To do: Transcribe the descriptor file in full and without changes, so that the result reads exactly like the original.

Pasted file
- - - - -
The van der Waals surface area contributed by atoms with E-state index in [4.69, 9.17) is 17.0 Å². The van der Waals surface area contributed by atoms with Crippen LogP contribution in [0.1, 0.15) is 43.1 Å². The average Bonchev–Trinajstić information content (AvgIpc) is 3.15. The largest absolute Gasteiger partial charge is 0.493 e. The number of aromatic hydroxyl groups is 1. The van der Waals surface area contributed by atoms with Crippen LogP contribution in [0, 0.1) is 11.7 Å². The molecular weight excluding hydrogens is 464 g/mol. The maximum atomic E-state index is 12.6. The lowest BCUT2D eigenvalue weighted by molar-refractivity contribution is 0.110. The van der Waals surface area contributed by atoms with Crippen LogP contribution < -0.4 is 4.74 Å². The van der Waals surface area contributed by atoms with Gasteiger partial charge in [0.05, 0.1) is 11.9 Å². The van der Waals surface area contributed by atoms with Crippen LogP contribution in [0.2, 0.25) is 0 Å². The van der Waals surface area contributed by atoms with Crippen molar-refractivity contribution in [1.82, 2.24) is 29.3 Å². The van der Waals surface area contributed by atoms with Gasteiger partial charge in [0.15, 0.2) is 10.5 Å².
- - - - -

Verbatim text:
The van der Waals surface area contributed by atoms with E-state index in [4.69, 9.17) is 17.0 Å². The van der Waals surface area contributed by atoms with Crippen LogP contribution in [0.1, 0.15) is 43.1 Å². The average Bonchev–Trinajstić information content (AvgIpc) is 3.15. The largest absolute Gasteiger partial charge is 0.493 e. The number of aromatic hydroxyl groups is 1. The van der Waals surface area contributed by atoms with Crippen LogP contribution in [0, 0.1) is 11.7 Å². The molecular weight excluding hydrogens is 464 g/mol. The maximum atomic E-state index is 12.6. The lowest BCUT2D eigenvalue weighted by molar-refractivity contribution is 0.110. The van der Waals surface area contributed by atoms with Crippen LogP contribution < -0.4 is 4.74 Å². The van der Waals surface area contributed by atoms with Gasteiger partial charge in [0.05, 0.1) is 11.9 Å². The van der Waals surface area contributed by atoms with Crippen LogP contribution in [0.2, 0.25) is 0 Å². The van der Waals surface area contributed by atoms with Crippen molar-refractivity contribution in [1.82, 2.24) is 29.3 Å². The van der Waals surface area contributed by atoms with Gasteiger partial charge in [0.15, 0.2) is 10.5 Å².